Gay Pride Month was June, but the party doesn’t end there. So let’s hoist the rainbow flag, drink a toast (with the alcohol of a gay-friendly sponsor) and honor the LGBT athletes who make us proud.
The biggest—physically, anyway—is Jason Collins. The NBA player made us proud when he came out as the first active male pro sport athlete. Dozens of former teammates—and many opponents—made us proud when they tweeted sincere messages of congratulations the moment the news broke. The Brooklyn Nets made us proud when they signed him to a 10-day contract – not because he was gay, but because they needed a strong, experienced veteran to bring maturity to their locker room. Then the Nets liked him so much, they extended his contract. And NBA fans made us proud by making Jason Collins’ souvenir jersey the best-selling one in all of sports. Let’s go Nets!
Another big story—physically too—is Michael Sam. The University of Missouri star made us proud by coming out publicly a month before the NFL draft. (He’d been out to his team for a long time; they and their coaches made us proud by supporting him strongly, en route to a kick-ass season.) Mizzou fans made us proud (and shattered East and West Coast stereotypes) with their fervent embrace of him. ESPN made us proud by showing him kissing his boyfriend after Sam’s name was called in the draft. And Sam made us very, very proud with that kiss. It—and his tears of joy—were the exact same reactions as all the other macho, straight NFL draftees have. We are proud that all of America saw it.
Robbie Rogers made us proud when he came out, soon after retiring from Major League Soccer. (He had a drink of water with the national team too.) He made us even prouder when he returned to the sport, signing with the Los Angeles Galaxy. And soccer fans around North America—particularly those in the Cascadia region of Portland, Seattle and Vancouver – have made us tremendously proud by their heartfelt, vocal and very clever signs of support not just of Rogers, but of the entire “You Can Play”/gays-in sport movement. It takes a village—or, more appropriately, an entire stadium. And MLS has ’em. [pullquote] They don’t get nearly as much attention as the Jason Collinses, Michael Sams and Robbie Rogerses. But they are our true, and very prideful, champions. [/pullquote]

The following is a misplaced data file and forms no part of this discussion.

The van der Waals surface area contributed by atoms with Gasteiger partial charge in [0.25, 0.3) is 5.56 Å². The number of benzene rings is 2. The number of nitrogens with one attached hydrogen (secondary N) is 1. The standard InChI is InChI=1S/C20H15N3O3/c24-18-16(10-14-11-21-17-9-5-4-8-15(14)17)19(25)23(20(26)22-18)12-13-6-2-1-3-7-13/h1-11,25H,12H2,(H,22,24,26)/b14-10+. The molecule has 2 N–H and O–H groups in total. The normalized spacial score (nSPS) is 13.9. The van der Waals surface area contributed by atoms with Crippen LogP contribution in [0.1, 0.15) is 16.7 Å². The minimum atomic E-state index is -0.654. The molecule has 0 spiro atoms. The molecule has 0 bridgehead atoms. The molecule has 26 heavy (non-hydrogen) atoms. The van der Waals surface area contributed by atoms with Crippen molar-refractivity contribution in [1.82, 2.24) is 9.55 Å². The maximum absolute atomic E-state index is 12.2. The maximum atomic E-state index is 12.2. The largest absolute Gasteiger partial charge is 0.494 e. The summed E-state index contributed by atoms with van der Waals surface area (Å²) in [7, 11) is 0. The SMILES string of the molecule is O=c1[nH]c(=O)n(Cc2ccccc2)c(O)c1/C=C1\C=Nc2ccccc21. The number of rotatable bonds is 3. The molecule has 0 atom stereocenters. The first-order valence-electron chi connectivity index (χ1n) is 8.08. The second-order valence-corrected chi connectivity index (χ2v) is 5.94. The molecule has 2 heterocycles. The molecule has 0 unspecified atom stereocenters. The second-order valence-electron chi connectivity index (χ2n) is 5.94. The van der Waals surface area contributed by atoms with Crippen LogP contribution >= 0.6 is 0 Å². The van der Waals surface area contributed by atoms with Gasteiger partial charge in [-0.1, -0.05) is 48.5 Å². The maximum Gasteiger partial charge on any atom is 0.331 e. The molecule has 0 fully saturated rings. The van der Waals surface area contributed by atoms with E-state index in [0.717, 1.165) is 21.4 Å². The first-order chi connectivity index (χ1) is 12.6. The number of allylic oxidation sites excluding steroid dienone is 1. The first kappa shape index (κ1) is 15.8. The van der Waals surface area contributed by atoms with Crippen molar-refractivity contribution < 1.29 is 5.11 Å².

We were proud when English Olympic diver Tom Daley came out – except, some of us were not proud because he didn’t exactly come out. He said, “Right now I’m dating a guy, and I couldn’t be happier.” Then he said, “Of course I still fancy girls.” Of course, there’s nothing wrong with being bisexual—but Daley didn’t use the “B” word either. (Eventually we learned that the “guy” is Dustin Lance Black.) Some members of the LGBT community are proud to have a top-level athlete like Daley in our midst. Others wish he’d embrace his sexuality more fully. Still others point to his non-disclosure disclosure as a sign that times are changing for the better. Labels don’t matter, they say; just be proud of who you are.
We are proud of Brittney Griner, for sure. One of the greatest women’s basketball players of all time plays on our team. But while part of us is very proud of her talent, her competitiveness and her honesty, another part is not proud at the way female athletes are marginalized. Her coming-out announcement should have been huge news, on par with those of Jason Collins, Michael Sam and Robbie Rogers. In her sport, she’s even bigger than they are. But it wasn’t. We’re not proud that female athletes—and lesbians—still have a long way to go.
We are not proud that the Winter Olympics were held in Sochi. Russia’s gay rights record is abysmal, and President Vladimir Putin didn’t even pretend to whitewash it. Instead, he warned gay visitors not to spread “gay propaganda.” We were not proud that governments and Olympic committees around the world did not raise more of a protest. We were not proud that none of the athletes—or their allies—raised a rainbow flag in protest. On the other hand, we should probably be proud that the Russians did not arrest, intimidate or even harass any LGBT folks. Small victories and all that.
But that was winter. Pride is still busting out all over. Yet with all we have to be proud of, the most Pride-worthy folks are the men and women—and boys and girls—who are out and proud, as college and high school athletes. They don’t get nearly as much attention as the Jason Collinses, Michael Sams and Robbie Rogerses. But they are our true, and very prideful, champions.
*Dan Woog is a journalist, educator, soccer coach and gay activist. His latest book is “We Kick Balls: True Stories from the Youth Soccer Wars.” He can be reached care of this publication or at OutField@qsyndicate.com.